They also sell lamps, mirrors, beds and other objects to decorate the house.
Where today you see orange gardens and high walls, there used to be a magnificent palace with 360 rooms luxuriously decorated and built with the most expensive materials.
This palace was built as a celebration of the victory of Sultan Saadí Ahmed al Mansur over the Portuguese army at the Battle of the Three Kings in 1578. At that time, it was the wonder of the Muslim world and was influenced by the Alhambra in Granada. Now you can enter for 20 dirhams from 9 am to 4:30 pm.
Tombs of Saadia
For many centuries these tombs remained secret. Only the Moroccans knew about them, until in 1917 after much research, one of the French officers discovered them. These are the sacred tombs of the sultans, next to the Kasbah Mosque and the Royal Palace. Now they are one of the most visited places in the city, although the way to reach them is still as hidden and winding as before.
To enter you pay only 10 dirhams and, like the other sites, they are open from 9 am to 12 pm and from 2:30 pm to 6 pm.
This is the door to the fortified area of the Medina, near the Royal Palace. It is one of the most beautiful and photographed gates of the city, among the 19 gates in total. It was built in the 12th century with a stone instead of bricks like the others.
It’s the botanical garden of Marrakech and has plant species from all continents and 15 species of birds from North Africa. It was designed by a Frenchman exiled in this country at the time when it was administered by France. Later they built a villa next to the garden and it was opened to the public.
The walls of the house are an intense cobalt blue color, also known as “blu Majorelle”. There are also streams and ponds with water lilies.
Entrance to the gardens for those over 12 years old costs 70 dirhams (6 euros). If you want to stay at the Museum of Islamic Art, it costs 30 dirhams (2.70 euro) and the opening hours are from 8 am to 6 pm, although from October to April they close half an hour earlier.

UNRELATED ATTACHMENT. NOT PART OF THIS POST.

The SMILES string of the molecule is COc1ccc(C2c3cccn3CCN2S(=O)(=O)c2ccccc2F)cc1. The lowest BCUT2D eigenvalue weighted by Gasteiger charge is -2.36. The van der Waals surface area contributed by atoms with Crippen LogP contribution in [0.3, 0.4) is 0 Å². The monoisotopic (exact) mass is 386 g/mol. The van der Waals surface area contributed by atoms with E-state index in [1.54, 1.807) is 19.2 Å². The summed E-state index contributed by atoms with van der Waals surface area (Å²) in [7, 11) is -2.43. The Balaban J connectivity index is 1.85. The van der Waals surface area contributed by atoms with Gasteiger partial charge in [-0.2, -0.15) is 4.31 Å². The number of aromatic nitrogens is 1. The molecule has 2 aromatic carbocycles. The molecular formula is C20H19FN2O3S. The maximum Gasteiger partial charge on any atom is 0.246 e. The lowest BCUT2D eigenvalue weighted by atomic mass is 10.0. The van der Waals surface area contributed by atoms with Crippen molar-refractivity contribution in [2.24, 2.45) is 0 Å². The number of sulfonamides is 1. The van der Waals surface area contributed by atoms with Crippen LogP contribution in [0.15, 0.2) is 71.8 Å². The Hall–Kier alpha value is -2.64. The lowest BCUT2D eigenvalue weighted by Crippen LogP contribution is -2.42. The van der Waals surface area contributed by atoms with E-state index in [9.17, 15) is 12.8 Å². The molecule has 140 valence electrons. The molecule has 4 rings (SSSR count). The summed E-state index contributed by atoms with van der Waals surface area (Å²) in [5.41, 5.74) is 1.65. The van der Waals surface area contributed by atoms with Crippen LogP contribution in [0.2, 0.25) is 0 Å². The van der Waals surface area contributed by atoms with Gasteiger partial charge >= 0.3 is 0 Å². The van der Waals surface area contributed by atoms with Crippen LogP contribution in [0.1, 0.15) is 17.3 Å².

On one of the main avenues, Avenue Mohammed VI, you will find the Ensemble artisanal. If you want to escape from the hustle and bustle and hard bargaining, they sell good quality handcrafted products here.
It doesn’t matter if you want paintings, jewelry, wood objects, ceramics, dresses, carpets, tiles or any other native product, here you will be able to choose them calmly and even have a drink at the local bar.
Very close to the handicraft center and on the same avenue, is this park that revolves around technology. At the entrance, there is a Telecommunications Museum with old televisions, telephones and more.
There is also WiFi throughout the park, an amphitheater, and of course, plenty of space to walk, sit and relax inside the park. The entrance is completely free.
Gardens of Menara
Near the airport are the most famous gardens in Marrakech. The olive groves and orchards are watered by a large pond – home to carp – which serves as an irrigation system with underground channels. The water is brought from the mountains 30 km away. The good thing is that entrance is free, and you can go by taxi. They are open every day from 8 am to 5 pm.
And with this, basically, you would already visit all the important points of the city. However, although it is great to know the tourist sites for their history, their architecture or simply to appreciate their beauty, it is just as important to get lost in the city a little.
There is nothing like walking around less touristy places to discover the real essence and take away special memories.